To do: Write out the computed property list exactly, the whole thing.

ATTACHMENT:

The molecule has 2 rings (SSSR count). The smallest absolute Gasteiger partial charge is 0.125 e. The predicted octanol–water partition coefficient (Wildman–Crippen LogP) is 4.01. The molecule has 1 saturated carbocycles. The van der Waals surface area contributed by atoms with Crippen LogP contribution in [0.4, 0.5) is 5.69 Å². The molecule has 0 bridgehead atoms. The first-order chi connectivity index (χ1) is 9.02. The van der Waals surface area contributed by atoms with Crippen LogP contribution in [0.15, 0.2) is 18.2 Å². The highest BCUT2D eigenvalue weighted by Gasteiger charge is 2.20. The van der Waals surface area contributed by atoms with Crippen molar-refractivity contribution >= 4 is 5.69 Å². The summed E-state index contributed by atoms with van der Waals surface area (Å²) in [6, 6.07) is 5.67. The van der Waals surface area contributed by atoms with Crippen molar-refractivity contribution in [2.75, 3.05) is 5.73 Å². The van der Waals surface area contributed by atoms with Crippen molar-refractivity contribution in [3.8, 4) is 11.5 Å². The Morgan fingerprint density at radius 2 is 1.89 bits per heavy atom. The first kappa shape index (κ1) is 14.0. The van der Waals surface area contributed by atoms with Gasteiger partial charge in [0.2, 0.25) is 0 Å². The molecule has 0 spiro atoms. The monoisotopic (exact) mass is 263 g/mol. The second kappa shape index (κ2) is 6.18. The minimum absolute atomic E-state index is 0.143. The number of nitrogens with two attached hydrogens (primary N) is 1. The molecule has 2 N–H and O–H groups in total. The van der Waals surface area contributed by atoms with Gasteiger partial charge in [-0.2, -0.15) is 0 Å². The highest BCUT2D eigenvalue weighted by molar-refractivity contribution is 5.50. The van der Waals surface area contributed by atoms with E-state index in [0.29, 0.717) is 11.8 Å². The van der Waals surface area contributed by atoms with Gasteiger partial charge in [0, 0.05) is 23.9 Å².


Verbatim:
The molecule has 2 rings (SSSR count). The smallest absolute Gasteiger partial charge is 0.125 e. The predicted octanol–water partition coefficient (Wildman–Crippen LogP) is 4.01. The molecule has 1 saturated carbocycles. The van der Waals surface area contributed by atoms with Crippen LogP contribution in [0.4, 0.5) is 5.69 Å². The molecule has 0 bridgehead atoms. The first-order chi connectivity index (χ1) is 9.02. The van der Waals surface area contributed by atoms with Crippen LogP contribution in [0.15, 0.2) is 18.2 Å². The highest BCUT2D eigenvalue weighted by Gasteiger charge is 2.20. The van der Waals surface area contributed by atoms with Crippen molar-refractivity contribution >= 4 is 5.69 Å². The summed E-state index contributed by atoms with van der Waals surface area (Å²) in [6, 6.07) is 5.67. The van der Waals surface area contributed by atoms with Crippen molar-refractivity contribution in [2.75, 3.05) is 5.73 Å². The van der Waals surface area contributed by atoms with Crippen molar-refractivity contribution in [3.8, 4) is 11.5 Å². The Morgan fingerprint density at radius 2 is 1.89 bits per heavy atom. The first kappa shape index (κ1) is 14.0. The van der Waals surface area contributed by atoms with Gasteiger partial charge in [0.2, 0.25) is 0 Å². The molecule has 0 spiro atoms. The monoisotopic (exact) mass is 263 g/mol. The second kappa shape index (κ2) is 6.18. The minimum absolute atomic E-state index is 0.143. The number of nitrogens with two attached hydrogens (primary N) is 1. The molecule has 2 N–H and O–H groups in total. The van der Waals surface area contributed by atoms with Gasteiger partial charge in [-0.2, -0.15) is 0 Å². The highest BCUT2D eigenvalue weighted by molar-refractivity contribution is 5.50. The van der Waals surface area contributed by atoms with E-state index in [0.29, 0.717) is 11.8 Å². The van der Waals surface area contributed by atoms with Gasteiger partial charge in [0, 0.05) is 23.9 Å².